not improving
not improving

Not Improving? Ask Yourself These 10 Questions (Part 1)

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There is no better feeling than looking at yourself in the mirror or checking your numbers and seeing improvement regularly. Conversely, there is no worse feeling than being stuck in the same position and not getting anywhere. You feel like a hamster running in a wheel as fast as you can.

By Roger Lockridge

More often than not, athletes make these situations even more complicated by thinking they have to do something revolutionary in order to move forward. It might be something very simple that is putting a strain on your gains. Before you start panicking or throwing your hands up in the air and giving up, take a few minutes to ask yourself these 5 questions regarding what you’re doing.

1. Am I getting enough rest?
Recovery is just as important to your progress as the training is and that includes getting sleep. 7 hours of sleep every night should be the bare minimum. 8 or 9 would be even better. Yes, there are those who advocate staying awake longer to get more done but you won’t be doing too much if you’re exhausted. If you have trouble going to sleep, simply lay prone in the dark and relax without lights or technology on. This beats nothing at all.

2. Am I drinking enough water?
It’s the source of life. It makes up 2/3 of the planet and 2/3 of your body too. The fact is if you’re not properly hydrated then your focus and performance will suffer. Your body won’t process food properly. Your recovery will not be at its best. I can go on and on but you get the point. How much water should you drink? Take your weight in pounds and multiply it by .67. That number is your daily water intake in ounces. For example, 200 pounds x .67 = 134 ounces or a little more than a gallon a day.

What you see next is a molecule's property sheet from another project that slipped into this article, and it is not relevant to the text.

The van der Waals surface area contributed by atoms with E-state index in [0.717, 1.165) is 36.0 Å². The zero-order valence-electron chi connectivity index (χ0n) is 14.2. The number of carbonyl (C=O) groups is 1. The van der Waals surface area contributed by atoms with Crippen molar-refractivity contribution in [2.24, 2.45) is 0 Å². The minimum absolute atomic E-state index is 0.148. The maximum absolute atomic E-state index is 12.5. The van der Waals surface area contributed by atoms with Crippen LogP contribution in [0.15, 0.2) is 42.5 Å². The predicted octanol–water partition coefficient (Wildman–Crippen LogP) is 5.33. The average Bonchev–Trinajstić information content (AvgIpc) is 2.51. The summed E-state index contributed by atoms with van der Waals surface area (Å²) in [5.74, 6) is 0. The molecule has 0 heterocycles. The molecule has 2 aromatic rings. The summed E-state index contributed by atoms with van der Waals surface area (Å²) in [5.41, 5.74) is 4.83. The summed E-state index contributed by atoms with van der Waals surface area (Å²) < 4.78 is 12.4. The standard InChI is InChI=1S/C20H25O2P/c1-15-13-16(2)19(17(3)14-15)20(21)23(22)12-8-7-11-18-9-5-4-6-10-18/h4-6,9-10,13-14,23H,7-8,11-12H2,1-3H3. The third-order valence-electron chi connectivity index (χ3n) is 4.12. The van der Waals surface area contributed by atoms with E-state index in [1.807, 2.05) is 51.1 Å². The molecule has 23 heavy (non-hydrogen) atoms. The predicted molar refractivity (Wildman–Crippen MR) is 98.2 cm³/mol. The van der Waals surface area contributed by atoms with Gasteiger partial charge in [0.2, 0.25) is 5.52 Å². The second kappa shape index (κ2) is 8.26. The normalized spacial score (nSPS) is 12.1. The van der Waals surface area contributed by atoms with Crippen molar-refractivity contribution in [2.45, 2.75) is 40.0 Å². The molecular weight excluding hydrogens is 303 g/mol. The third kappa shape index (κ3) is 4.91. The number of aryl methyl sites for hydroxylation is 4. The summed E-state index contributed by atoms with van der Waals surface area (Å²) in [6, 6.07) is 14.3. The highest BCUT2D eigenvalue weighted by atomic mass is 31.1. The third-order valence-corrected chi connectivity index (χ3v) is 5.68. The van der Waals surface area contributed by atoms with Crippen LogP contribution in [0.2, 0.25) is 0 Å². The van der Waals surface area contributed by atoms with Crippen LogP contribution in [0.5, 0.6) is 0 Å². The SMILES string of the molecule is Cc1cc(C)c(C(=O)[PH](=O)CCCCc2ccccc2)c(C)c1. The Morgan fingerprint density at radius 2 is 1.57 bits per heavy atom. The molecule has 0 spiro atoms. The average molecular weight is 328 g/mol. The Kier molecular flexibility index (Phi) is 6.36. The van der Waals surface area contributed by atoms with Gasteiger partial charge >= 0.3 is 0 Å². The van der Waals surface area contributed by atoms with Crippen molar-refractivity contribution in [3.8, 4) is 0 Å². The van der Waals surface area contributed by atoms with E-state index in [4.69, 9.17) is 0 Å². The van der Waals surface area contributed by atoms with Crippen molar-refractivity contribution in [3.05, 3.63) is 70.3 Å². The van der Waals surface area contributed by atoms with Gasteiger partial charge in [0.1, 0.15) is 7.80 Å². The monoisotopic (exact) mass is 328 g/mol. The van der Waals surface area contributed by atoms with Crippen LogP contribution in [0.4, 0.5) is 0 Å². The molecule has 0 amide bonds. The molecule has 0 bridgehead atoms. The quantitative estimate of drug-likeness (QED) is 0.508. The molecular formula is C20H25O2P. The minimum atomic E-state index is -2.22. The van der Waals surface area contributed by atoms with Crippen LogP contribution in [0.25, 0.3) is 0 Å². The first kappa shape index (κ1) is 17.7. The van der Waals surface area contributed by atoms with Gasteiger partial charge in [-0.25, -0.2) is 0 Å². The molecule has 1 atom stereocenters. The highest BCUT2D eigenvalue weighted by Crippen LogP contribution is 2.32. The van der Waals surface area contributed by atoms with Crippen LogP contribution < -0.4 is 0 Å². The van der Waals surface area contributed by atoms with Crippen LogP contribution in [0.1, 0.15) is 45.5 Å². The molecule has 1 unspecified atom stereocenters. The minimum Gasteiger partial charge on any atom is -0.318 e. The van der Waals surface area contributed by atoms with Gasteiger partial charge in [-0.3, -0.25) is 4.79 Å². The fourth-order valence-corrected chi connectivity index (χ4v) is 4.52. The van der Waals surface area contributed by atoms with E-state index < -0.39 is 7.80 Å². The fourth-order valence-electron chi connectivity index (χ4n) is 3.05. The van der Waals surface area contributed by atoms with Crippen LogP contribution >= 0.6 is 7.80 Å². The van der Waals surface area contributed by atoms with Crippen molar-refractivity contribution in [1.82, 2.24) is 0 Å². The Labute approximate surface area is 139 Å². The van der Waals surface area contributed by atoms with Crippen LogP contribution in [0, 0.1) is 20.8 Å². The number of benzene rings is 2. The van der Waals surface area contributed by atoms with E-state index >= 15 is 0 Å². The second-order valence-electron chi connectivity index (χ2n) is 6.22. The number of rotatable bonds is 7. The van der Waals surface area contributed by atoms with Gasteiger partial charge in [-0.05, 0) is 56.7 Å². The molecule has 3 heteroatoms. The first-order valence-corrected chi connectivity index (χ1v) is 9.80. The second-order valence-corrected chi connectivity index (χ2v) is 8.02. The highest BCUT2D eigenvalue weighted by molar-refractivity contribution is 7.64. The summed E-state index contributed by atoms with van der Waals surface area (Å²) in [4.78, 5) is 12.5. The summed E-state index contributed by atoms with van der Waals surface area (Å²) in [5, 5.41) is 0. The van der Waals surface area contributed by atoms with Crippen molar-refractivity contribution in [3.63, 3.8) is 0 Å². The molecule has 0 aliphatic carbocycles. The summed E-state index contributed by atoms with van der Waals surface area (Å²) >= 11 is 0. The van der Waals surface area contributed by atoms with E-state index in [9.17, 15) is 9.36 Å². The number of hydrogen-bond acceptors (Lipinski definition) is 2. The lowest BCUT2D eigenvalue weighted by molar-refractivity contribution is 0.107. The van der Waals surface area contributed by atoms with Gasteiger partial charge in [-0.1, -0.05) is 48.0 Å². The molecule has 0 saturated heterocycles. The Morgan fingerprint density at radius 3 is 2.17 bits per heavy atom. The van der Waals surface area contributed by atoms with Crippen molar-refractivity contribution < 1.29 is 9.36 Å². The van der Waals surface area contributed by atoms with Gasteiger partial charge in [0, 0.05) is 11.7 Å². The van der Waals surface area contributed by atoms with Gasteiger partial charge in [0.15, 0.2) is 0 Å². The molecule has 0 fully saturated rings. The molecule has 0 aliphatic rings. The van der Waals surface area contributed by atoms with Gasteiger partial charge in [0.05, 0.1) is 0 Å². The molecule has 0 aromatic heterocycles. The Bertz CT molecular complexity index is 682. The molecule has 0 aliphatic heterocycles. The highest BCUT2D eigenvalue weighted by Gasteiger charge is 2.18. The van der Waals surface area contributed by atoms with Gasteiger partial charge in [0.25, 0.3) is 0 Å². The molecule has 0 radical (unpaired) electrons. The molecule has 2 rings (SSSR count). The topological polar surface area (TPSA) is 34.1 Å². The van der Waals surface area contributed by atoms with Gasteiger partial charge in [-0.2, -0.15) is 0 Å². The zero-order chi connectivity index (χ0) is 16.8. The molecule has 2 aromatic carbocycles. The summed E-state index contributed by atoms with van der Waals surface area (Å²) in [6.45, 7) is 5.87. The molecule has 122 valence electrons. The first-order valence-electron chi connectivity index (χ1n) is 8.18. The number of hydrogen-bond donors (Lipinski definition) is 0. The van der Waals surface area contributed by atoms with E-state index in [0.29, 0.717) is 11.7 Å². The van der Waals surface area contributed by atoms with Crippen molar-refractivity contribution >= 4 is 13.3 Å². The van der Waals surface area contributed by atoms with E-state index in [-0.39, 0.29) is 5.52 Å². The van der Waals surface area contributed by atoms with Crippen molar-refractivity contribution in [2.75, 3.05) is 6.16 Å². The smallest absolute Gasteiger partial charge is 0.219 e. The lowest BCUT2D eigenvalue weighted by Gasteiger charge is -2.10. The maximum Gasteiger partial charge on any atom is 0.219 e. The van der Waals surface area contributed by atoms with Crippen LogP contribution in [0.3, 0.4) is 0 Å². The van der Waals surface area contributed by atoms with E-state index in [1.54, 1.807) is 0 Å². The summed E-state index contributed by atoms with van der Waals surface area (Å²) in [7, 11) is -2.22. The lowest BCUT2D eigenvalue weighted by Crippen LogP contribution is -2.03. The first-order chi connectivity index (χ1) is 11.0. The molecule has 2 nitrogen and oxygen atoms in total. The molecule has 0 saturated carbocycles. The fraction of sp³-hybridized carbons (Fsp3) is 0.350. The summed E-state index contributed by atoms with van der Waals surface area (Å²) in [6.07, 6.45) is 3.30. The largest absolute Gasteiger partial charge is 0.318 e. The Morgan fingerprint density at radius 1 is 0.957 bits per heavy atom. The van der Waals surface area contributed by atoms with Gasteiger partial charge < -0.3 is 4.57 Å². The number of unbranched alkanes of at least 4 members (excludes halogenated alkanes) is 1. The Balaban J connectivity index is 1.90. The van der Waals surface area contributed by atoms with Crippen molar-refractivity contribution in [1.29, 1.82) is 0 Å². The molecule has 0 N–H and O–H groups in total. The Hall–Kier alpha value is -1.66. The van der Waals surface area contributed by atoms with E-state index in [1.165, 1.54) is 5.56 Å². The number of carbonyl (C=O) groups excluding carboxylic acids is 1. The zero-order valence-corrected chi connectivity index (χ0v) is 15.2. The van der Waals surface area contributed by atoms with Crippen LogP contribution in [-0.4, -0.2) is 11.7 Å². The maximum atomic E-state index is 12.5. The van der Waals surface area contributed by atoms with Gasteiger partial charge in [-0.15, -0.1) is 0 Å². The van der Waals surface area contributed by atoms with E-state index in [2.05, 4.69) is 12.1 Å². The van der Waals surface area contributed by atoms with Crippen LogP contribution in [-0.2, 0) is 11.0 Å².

3. Have I tried anything new?
The definition of insanity is doing the same thing over and over while expecting a different result. If you’re stuck at a plateau then it might be time to change up the program. Incorporate new styles of fitness into your plan like yoga or by adding kettlebell work. Change the number of days you train a week. Train in the morning instead of at night if your schedule allows.

4. Does my program match my goals?
Your original plan might have been serving you well when you first started but as you improve you likely challenge yourself to set new goals. Did you change up your training and nutrition to match those goals? You might need to add a cardio session a week if you want to lose more bodyfat. Your carb intake might need to be adjusted. If you want to gain muscle then you should take the proper supplements to suit those needs. The pieces need to be able to connect together in order to complete the puzzle.

5. Am I doing everything possible to succeed?
This is the most unpopular question but it’s the most important one. Are you cutting your workouts short to save time? Are you leaving a couple reps in the tank to save energy for later? Have you had one too many cheat meals this week? This isn’t necessarily a way to blame yourself but if you ask yourself this question and realize that you are making mistakes, then you’ll be able to make the necessary changes faster so you can get back to improving.

Stay tuned for Part 2 where I’ll have the remaining 5 questions you need to ask yourself so you can see the results you seek.

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